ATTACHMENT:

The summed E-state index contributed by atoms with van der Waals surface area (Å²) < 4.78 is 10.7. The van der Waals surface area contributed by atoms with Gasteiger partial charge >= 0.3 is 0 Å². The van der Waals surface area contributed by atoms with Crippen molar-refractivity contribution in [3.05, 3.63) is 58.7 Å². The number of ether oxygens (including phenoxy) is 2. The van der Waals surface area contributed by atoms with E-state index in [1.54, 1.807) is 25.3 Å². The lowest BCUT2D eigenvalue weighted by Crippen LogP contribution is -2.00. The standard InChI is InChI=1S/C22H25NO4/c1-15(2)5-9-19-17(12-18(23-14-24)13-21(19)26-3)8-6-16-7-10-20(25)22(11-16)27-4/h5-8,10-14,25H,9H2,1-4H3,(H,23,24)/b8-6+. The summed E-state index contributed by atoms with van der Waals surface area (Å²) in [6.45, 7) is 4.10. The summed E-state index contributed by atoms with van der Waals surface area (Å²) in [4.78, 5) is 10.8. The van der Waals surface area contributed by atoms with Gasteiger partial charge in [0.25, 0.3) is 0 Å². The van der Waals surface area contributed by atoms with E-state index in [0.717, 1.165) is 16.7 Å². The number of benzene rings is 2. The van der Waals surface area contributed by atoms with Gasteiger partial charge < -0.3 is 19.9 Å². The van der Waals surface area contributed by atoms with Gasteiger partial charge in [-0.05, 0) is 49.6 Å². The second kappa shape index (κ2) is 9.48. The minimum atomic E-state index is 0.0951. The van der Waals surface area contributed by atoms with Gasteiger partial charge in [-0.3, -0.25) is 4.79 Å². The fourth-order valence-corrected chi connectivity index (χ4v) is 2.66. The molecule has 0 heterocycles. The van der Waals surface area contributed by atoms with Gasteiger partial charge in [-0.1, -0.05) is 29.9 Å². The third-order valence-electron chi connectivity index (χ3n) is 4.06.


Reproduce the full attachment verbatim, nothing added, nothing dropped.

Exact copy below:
The summed E-state index contributed by atoms with van der Waals surface area (Å²) < 4.78 is 10.7. The van der Waals surface area contributed by atoms with Gasteiger partial charge >= 0.3 is 0 Å². The van der Waals surface area contributed by atoms with Crippen molar-refractivity contribution in [3.05, 3.63) is 58.7 Å². The number of ether oxygens (including phenoxy) is 2. The van der Waals surface area contributed by atoms with E-state index in [1.54, 1.807) is 25.3 Å². The lowest BCUT2D eigenvalue weighted by Crippen LogP contribution is -2.00. The standard InChI is InChI=1S/C22H25NO4/c1-15(2)5-9-19-17(12-18(23-14-24)13-21(19)26-3)8-6-16-7-10-20(25)22(11-16)27-4/h5-8,10-14,25H,9H2,1-4H3,(H,23,24)/b8-6+. The summed E-state index contributed by atoms with van der Waals surface area (Å²) in [6.45, 7) is 4.10. The summed E-state index contributed by atoms with van der Waals surface area (Å²) in [4.78, 5) is 10.8. The van der Waals surface area contributed by atoms with Gasteiger partial charge in [0.25, 0.3) is 0 Å². The van der Waals surface area contributed by atoms with E-state index in [0.717, 1.165) is 16.7 Å². The number of benzene rings is 2. The van der Waals surface area contributed by atoms with Gasteiger partial charge < -0.3 is 19.9 Å². The van der Waals surface area contributed by atoms with Gasteiger partial charge in [-0.05, 0) is 49.6 Å². The second kappa shape index (κ2) is 9.48. The minimum atomic E-state index is 0.0951. The van der Waals surface area contributed by atoms with Gasteiger partial charge in [-0.3, -0.25) is 4.79 Å². The fourth-order valence-corrected chi connectivity index (χ4v) is 2.66. The molecule has 0 heterocycles. The van der Waals surface area contributed by atoms with Gasteiger partial charge in [-0.1, -0.05) is 29.9 Å². The third-order valence-electron chi connectivity index (χ3n) is 4.06.